Target Audience: Teachers, BCBA's, School Supervisors, Clinic Supervisors, Staff Trainers
 
A Clinic Wide Approach to Training Clinicians Through Research-Based Modules and In-Situ Training
DOLLEEN-DAY KEOHANE (Nicholls State University), Grant Gautreaux (Nicholls State University), Lauren Becnel (Touchstone Center), Tricia Clement (Touchstone Center), Paula G. White (Touchstone Center), Danica Reaves (Touchstone Center)
Abstract: We tested the effects of a clinic wide systems approach to supervision including the completion of PSI (Personalized System of Instruction) modules based on increasing levels of verbal complexity, and in-situ training. The clinic provided 1:1 services for preschool to school age clients and used the CABAS (Comprehensive Application of Behavior Analysis to Schooling) model of supervision. The clinics' mentors provided support, modeled scientific tacts and intraverbals in response to clients' instructional problems in situ, provided instructional resources and collected and analyzed clinic wide data. The dependent variables for the clinicians were the completion of modules, the number of errorless TPRA's (Teacher Performance Rate Accuracy), the number of errorless strategic and tactical decisions made and the number of errorless scientific tacts, intraverbals and research based tactics they implemented pre and post intervention. The independent variables consisted of a treatment package that included strategic questions and answers related to learn unit presentations, the visual display of data and instruction in using a rule governed algorithm to analyze instructional problems. Results showed increases in the clinicians' use of scientific tacts, intraverbals and research based tactics post intervention, as well as increases in clients' learning across the curriculum measured.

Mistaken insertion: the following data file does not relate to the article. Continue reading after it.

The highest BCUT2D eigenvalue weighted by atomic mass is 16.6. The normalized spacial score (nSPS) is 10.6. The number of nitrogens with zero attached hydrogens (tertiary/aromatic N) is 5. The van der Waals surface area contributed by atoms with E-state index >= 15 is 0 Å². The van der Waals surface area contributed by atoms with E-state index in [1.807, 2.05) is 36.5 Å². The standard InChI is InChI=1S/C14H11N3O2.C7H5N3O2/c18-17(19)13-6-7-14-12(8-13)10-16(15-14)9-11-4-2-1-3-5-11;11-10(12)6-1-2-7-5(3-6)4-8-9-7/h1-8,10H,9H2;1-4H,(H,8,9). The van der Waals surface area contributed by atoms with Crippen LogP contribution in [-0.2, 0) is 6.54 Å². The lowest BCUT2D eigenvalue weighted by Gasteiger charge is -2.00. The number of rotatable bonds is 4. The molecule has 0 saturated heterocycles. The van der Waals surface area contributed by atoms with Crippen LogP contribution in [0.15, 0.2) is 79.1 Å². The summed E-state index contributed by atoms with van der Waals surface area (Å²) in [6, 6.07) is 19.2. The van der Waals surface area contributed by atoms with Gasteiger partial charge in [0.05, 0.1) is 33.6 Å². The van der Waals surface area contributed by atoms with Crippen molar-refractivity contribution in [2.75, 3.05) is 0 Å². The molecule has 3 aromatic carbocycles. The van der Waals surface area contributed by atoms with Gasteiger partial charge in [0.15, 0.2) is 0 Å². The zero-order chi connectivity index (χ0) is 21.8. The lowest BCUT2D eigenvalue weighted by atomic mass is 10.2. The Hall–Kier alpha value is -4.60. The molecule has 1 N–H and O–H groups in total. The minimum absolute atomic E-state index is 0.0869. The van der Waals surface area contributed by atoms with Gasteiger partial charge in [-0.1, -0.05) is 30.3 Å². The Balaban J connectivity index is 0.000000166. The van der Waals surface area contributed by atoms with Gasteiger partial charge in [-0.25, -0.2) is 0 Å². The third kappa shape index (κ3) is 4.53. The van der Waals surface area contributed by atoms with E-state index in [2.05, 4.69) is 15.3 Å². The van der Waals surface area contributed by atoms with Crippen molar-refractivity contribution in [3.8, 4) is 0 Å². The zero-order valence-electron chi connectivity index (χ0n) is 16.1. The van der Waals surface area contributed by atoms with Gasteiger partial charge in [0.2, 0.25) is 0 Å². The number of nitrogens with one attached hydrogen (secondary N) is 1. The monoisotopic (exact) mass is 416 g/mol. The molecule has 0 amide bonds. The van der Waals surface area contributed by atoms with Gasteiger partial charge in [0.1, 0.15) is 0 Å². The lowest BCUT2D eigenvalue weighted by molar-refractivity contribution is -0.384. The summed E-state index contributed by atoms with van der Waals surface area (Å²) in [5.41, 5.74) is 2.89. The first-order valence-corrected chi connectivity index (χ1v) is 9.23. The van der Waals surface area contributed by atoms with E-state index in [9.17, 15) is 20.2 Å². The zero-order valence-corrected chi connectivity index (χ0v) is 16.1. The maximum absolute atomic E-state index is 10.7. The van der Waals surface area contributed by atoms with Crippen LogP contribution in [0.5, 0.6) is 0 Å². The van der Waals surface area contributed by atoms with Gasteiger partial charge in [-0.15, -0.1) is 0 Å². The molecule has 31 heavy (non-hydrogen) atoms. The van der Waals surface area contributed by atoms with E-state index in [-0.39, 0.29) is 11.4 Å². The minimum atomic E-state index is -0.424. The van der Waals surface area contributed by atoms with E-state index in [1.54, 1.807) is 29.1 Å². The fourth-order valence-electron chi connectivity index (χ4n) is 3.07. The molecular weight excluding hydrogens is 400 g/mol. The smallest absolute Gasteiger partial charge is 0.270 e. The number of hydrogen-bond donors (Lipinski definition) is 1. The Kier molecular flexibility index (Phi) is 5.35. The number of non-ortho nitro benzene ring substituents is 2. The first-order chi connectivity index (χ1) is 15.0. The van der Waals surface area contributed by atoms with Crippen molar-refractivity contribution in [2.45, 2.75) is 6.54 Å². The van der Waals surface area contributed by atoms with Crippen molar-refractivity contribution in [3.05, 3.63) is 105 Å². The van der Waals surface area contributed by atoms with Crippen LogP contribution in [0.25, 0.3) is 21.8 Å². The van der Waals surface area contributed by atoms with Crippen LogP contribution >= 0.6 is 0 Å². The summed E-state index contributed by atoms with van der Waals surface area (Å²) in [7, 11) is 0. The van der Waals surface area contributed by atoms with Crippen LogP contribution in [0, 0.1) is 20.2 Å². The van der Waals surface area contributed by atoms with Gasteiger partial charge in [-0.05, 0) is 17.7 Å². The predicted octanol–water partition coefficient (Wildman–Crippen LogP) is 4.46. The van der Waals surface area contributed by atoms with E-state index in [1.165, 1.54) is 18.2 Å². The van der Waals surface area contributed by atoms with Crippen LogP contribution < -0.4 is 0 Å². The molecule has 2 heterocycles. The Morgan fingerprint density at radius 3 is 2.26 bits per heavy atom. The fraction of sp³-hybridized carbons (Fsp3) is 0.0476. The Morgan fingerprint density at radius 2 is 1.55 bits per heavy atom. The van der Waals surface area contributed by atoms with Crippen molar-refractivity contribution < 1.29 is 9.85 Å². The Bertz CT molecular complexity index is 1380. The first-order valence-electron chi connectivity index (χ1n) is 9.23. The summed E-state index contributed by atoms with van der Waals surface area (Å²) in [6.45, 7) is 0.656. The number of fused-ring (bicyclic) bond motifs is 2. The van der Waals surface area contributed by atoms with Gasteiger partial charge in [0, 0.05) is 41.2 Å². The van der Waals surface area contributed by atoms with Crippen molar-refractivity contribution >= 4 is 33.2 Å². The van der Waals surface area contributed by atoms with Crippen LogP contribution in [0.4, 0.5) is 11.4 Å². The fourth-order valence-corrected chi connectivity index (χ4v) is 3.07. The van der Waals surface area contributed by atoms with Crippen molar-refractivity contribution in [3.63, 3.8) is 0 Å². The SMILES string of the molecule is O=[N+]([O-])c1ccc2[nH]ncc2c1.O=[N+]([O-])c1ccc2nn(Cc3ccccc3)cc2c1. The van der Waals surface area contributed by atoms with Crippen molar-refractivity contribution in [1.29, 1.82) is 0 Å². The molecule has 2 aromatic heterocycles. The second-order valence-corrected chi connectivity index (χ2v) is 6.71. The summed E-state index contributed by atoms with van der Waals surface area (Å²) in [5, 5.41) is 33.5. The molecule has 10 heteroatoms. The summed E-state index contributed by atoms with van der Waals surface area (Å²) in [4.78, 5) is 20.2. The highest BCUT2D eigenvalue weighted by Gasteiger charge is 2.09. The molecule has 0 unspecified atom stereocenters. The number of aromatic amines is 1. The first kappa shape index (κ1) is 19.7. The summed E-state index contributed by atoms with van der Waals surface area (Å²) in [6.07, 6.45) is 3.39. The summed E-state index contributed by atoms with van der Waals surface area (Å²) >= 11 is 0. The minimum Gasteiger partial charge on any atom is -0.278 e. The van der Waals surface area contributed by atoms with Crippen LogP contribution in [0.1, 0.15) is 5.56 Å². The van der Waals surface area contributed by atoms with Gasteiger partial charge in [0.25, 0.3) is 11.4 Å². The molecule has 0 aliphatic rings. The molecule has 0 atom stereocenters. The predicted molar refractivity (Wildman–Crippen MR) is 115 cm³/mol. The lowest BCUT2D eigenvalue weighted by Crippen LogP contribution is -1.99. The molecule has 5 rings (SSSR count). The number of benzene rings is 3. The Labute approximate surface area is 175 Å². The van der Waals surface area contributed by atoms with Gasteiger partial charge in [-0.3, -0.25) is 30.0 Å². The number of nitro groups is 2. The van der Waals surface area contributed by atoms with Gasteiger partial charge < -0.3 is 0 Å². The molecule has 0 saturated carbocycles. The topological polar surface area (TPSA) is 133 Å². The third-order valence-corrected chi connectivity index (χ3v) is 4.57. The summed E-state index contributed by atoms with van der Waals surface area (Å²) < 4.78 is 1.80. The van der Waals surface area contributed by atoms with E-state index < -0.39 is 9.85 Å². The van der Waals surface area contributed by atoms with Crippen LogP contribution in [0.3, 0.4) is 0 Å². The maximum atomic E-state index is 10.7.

Methods of Effective Supervision
MARA KATRA OBLAK (Seattle Behavior & Therapy), Jenny Cronier (Seattle Behavior & Therapy)